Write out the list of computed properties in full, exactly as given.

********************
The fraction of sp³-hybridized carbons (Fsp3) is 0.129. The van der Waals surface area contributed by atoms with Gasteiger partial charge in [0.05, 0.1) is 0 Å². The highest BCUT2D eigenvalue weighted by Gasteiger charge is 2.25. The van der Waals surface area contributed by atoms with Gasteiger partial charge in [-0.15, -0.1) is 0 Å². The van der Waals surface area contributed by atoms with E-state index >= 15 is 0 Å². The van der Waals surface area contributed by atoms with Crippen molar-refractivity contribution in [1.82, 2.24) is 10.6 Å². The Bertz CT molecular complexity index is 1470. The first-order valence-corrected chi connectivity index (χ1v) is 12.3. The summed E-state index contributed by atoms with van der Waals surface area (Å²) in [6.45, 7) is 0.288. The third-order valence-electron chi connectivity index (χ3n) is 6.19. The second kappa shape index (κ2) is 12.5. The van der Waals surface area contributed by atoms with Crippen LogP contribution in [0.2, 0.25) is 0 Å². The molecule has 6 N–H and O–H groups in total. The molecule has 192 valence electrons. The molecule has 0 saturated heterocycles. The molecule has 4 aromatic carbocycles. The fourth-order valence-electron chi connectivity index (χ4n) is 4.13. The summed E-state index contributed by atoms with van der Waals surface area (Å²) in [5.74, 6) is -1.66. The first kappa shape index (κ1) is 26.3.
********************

The fraction of sp³-hybridized carbons (Fsp3) is 0.129. The van der Waals surface area contributed by atoms with Gasteiger partial charge in [0.05, 0.1) is 0 Å². The highest BCUT2D eigenvalue weighted by Gasteiger charge is 2.25. The van der Waals surface area contributed by atoms with Gasteiger partial charge in [-0.15, -0.1) is 0 Å². The van der Waals surface area contributed by atoms with E-state index >= 15 is 0 Å². The van der Waals surface area contributed by atoms with Crippen molar-refractivity contribution in [1.82, 2.24) is 10.6 Å². The Bertz CT molecular complexity index is 1470. The first-order valence-corrected chi connectivity index (χ1v) is 12.3. The summed E-state index contributed by atoms with van der Waals surface area (Å²) in [6.45, 7) is 0.288. The third-order valence-electron chi connectivity index (χ3n) is 6.19. The second kappa shape index (κ2) is 12.5. The van der Waals surface area contributed by atoms with Crippen LogP contribution in [0.2, 0.25) is 0 Å². The molecule has 6 N–H and O–H groups in total. The molecule has 192 valence electrons. The molecule has 0 saturated heterocycles. The molecule has 4 aromatic carbocycles. The fourth-order valence-electron chi connectivity index (χ4n) is 4.13. The summed E-state index contributed by atoms with van der Waals surface area (Å²) in [5.74, 6) is -1.66. The first kappa shape index (κ1) is 26.3.